Prolife news sites and blogs as well as many other center-right outlets covered the story. The establishment press almost completely ignored it. Matt Balan of NewsBusters noted on March 26 that the story “got picked up by newspapers across much of the Anglosphere – including The Vancouver Sun and The Ottawa Citizen in Canada,” but that it did not “receive wide coverage in the United States.” More like barely any, with the only TV broadcast exception at the time being a segment on Fox News’s The Five. Perhaps the non-coverage excuse was “Well, that’s the UK. It could never happen here.” That excuse was lame anyway, and now it’s no longer operative (go to Page 3 at the B.C. Catholic link; story by Steve Weatherbe):
March was going to be the month when new home sales in the U.S. would finally break out after several months of horrible weather. After all, everyone knew that this winter’s snow, ice, and low temperatures were the only things holding the new home market back. Consensus predictions ahead of today’s related report from the Census Bureau were in the range of 450,000 to 455,000 annualized sales.
Oops. New home sales dove to a seasonally adjusted annualized 384,000, a 14.5 percent decline from February, a slightly larger miss compared to expectations, and a whopping 13.3 percent lower than March 2013. Press reports on this result predictably brought on appearances of the U-word (“unexpectedly”), with at least one interesting twist.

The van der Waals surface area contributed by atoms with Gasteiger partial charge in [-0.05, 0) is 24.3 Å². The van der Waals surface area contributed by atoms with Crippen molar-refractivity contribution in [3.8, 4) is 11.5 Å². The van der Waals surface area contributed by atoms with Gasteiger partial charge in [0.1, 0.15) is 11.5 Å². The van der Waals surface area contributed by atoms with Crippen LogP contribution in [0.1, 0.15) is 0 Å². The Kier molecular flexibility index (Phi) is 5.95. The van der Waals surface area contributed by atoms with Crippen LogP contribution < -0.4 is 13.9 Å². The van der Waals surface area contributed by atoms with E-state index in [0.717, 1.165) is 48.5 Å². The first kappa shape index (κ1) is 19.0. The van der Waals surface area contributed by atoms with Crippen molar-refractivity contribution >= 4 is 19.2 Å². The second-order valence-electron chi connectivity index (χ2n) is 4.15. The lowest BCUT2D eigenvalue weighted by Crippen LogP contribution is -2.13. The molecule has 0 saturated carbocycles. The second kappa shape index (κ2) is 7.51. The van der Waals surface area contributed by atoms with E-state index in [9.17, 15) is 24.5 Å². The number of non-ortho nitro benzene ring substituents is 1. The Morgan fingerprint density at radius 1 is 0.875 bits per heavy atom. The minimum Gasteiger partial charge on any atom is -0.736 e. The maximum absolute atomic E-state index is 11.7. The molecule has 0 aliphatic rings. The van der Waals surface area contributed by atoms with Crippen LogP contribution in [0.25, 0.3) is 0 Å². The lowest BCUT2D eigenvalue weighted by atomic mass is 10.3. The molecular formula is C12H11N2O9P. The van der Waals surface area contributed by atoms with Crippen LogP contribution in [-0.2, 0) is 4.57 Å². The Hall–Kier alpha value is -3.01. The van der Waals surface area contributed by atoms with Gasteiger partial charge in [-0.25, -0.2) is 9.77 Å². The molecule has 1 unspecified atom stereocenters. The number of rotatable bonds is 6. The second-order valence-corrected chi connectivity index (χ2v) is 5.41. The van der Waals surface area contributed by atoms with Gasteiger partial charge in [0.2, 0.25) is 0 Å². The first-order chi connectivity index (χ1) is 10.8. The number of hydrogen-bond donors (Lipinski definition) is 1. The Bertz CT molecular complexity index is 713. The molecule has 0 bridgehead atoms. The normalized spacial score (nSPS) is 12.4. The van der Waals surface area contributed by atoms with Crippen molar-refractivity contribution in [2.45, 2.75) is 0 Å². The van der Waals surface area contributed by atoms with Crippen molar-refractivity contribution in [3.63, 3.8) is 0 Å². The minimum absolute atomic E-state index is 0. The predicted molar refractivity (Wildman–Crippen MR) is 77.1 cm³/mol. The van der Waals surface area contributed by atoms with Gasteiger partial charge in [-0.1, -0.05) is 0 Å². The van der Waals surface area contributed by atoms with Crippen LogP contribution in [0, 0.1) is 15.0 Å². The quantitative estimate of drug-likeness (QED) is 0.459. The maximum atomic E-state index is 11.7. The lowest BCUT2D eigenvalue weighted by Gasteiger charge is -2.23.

This open thread will stay at or near the top today. Rules are here. Possible comment fodder may follow. Other topics are also fair game.
Understandably lost in the coverage of Meb’s remembrance of those who died last year is the fact that, at age 38, he is the oldest Boston winner since 1930. A marathoner winning any of the major world marathons at that age is a phenomenal achievement.
On a more nationalistic tone, Meb is the first U.S. winner since 1983.
ALSO: The best revenge —
Why Nike dropped me: Boston Marathon winner
Boston Marathon winner Meb Keflezighi says he lost his running shoe deal with Nike three years ago because of his age.
The 38-year-old distance runner signed a new shoe deal three years ago with Skechers, a footwear company more known for casual “lifestyle” shoes than hard-core running gear, after Nike dropped Keflezighi from its endorsement roster.
During an interview with CNBC on Tuesday, Keflezighi said his deal with Skechers has boosted his career and helped his running mechanics.
“I’m almost 39 years old and Nike thought I was probably too old,” Keflezighi said on “Squawk on the Street.” “And with the Skechers partnership, things have been going really well.”
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